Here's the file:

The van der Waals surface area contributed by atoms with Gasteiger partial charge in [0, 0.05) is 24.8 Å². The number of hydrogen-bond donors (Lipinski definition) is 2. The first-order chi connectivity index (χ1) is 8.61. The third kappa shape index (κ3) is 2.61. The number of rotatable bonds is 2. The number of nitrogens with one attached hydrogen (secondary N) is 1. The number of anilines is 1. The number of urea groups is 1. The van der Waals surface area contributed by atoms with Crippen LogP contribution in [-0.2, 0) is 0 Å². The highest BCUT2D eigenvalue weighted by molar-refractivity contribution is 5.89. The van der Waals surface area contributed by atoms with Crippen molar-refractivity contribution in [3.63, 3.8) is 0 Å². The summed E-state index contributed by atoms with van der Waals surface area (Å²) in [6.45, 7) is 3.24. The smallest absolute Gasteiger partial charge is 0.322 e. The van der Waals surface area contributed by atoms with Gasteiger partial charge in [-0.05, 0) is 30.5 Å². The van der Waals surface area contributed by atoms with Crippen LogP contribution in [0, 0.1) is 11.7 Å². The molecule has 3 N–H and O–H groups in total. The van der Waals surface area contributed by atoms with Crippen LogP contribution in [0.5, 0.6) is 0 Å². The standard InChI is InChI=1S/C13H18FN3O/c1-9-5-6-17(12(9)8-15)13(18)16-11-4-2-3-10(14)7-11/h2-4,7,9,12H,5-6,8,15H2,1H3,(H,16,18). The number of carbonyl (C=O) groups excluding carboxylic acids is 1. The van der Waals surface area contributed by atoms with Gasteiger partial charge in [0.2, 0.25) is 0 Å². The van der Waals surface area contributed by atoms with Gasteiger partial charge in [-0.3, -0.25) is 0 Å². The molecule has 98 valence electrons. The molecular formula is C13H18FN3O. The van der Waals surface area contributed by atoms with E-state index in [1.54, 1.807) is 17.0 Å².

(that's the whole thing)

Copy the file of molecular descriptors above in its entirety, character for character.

The van der Waals surface area contributed by atoms with Gasteiger partial charge in [0, 0.05) is 24.8 Å². The number of hydrogen-bond donors (Lipinski definition) is 2. The first-order chi connectivity index (χ1) is 8.61. The third kappa shape index (κ3) is 2.61. The number of rotatable bonds is 2. The number of nitrogens with one attached hydrogen (secondary N) is 1. The number of anilines is 1. The number of urea groups is 1. The van der Waals surface area contributed by atoms with Crippen LogP contribution in [-0.2, 0) is 0 Å². The highest BCUT2D eigenvalue weighted by molar-refractivity contribution is 5.89. The van der Waals surface area contributed by atoms with Crippen molar-refractivity contribution in [3.63, 3.8) is 0 Å². The summed E-state index contributed by atoms with van der Waals surface area (Å²) in [6.45, 7) is 3.24. The smallest absolute Gasteiger partial charge is 0.322 e. The van der Waals surface area contributed by atoms with Gasteiger partial charge in [-0.05, 0) is 30.5 Å². The van der Waals surface area contributed by atoms with Crippen LogP contribution in [0, 0.1) is 11.7 Å². The molecule has 3 N–H and O–H groups in total. The van der Waals surface area contributed by atoms with Crippen LogP contribution in [0.5, 0.6) is 0 Å². The standard InChI is InChI=1S/C13H18FN3O/c1-9-5-6-17(12(9)8-15)13(18)16-11-4-2-3-10(14)7-11/h2-4,7,9,12H,5-6,8,15H2,1H3,(H,16,18). The number of carbonyl (C=O) groups excluding carboxylic acids is 1. The van der Waals surface area contributed by atoms with Gasteiger partial charge in [0.2, 0.25) is 0 Å². The van der Waals surface area contributed by atoms with Gasteiger partial charge in [-0.3, -0.25) is 0 Å². The molecule has 98 valence electrons. The molecular formula is C13H18FN3O. The van der Waals surface area contributed by atoms with E-state index in [1.54, 1.807) is 17.0 Å².